#55. Does Jacob initiate the spotted-speckled sheep and goat deception OR does Laban? (Gen 30:31-33 vs Gen 31:7-8)
#56. Is it through Jacob’s own cunning tactics that spotted and speckled sheep and goats are engendered OR is this God’s doing? (Gen 30:31-43 vs Gen 31:7-13)

The text of Genesis 30-32 as it now stands is actually a compilation of two different tellings of the same story. These different versions (the Yahwist and the Elohist) have been carefully stitched together by later editors that they past undetected by the casual reader. Nevertheless, attentive readers and scholars have long noticed narrative inconsistencies, contradictions, and differences in style, theological emphasis, and the portrait of Jacob, which in the end have revealed twoRead More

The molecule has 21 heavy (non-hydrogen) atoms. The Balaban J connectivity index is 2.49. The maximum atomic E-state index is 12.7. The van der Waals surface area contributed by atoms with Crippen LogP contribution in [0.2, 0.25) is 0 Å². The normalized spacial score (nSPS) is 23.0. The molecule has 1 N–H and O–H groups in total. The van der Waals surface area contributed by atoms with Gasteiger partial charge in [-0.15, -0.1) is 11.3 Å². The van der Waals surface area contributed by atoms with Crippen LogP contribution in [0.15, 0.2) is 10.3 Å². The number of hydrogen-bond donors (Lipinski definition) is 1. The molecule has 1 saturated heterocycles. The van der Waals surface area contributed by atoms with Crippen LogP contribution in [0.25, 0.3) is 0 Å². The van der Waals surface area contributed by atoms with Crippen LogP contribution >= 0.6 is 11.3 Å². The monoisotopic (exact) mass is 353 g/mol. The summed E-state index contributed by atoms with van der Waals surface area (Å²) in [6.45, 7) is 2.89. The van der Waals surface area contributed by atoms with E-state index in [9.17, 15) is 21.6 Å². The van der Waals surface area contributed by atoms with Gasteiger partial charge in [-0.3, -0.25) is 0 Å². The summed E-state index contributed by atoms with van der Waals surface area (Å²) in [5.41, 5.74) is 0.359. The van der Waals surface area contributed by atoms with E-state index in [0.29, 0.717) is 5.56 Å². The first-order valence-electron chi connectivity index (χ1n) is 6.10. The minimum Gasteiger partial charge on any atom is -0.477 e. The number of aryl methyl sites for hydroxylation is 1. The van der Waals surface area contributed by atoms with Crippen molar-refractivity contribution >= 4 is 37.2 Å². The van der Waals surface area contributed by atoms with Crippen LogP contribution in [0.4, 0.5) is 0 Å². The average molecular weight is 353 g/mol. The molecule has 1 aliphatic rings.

Contradictory Stories about Jacob: Yawhist and Elohist storytellers

This post follows from a previous post on the stories of Abraham (#44—scroll down), and will serve us as a brief introduction to the duplicate stories about Jacob by the northern Elohist and the southern Yahwist that we will start to look at tomorrow. We will then look at how the later Priestly writer also modified a few of these stories and amended them to the JE compilation. Remember stories were told, modified, and retold, and then later collected,Read More

#48. Is Jacob’s motive for leaving Beersheba fear of Esau’s revenge OR Isaac’s insistence that Jacob take a wife from Paddan-Aram? (Gen 27:41-45 vs Gen 28:1-5)
#49. Does Jacob go to Haran OR Paddan-Aram? (Gen 27:43, 28:10 vs Gen 28:2, 28:7)